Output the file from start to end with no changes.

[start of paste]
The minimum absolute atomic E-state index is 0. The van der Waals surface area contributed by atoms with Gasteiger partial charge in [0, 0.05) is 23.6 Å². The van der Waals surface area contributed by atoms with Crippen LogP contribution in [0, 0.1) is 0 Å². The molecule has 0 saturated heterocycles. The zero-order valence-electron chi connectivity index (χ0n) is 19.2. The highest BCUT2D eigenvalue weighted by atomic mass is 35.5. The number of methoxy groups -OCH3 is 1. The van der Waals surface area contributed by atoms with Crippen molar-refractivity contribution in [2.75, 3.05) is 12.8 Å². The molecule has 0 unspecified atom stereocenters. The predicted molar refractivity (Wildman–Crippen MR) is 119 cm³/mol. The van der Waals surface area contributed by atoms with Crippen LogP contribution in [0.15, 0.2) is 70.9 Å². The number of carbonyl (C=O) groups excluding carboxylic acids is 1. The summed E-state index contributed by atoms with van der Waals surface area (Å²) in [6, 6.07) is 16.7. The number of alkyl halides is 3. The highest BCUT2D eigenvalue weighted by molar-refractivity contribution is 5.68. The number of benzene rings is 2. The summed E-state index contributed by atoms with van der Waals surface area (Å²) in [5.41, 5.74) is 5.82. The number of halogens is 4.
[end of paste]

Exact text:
The minimum absolute atomic E-state index is 0. The van der Waals surface area contributed by atoms with Gasteiger partial charge in [0, 0.05) is 23.6 Å². The van der Waals surface area contributed by atoms with Crippen LogP contribution in [0, 0.1) is 0 Å². The molecule has 0 saturated heterocycles. The zero-order valence-electron chi connectivity index (χ0n) is 19.2. The highest BCUT2D eigenvalue weighted by atomic mass is 35.5. The number of methoxy groups -OCH3 is 1. The van der Waals surface area contributed by atoms with Crippen molar-refractivity contribution in [2.75, 3.05) is 12.8 Å². The molecule has 0 unspecified atom stereocenters. The predicted molar refractivity (Wildman–Crippen MR) is 119 cm³/mol. The van der Waals surface area contributed by atoms with Crippen LogP contribution in [0.15, 0.2) is 70.9 Å². The number of carbonyl (C=O) groups excluding carboxylic acids is 1. The summed E-state index contributed by atoms with van der Waals surface area (Å²) in [6, 6.07) is 16.7. The number of alkyl halides is 3. The highest BCUT2D eigenvalue weighted by molar-refractivity contribution is 5.68. The number of benzene rings is 2. The summed E-state index contributed by atoms with van der Waals surface area (Å²) in [5.41, 5.74) is 5.82. The number of halogens is 4.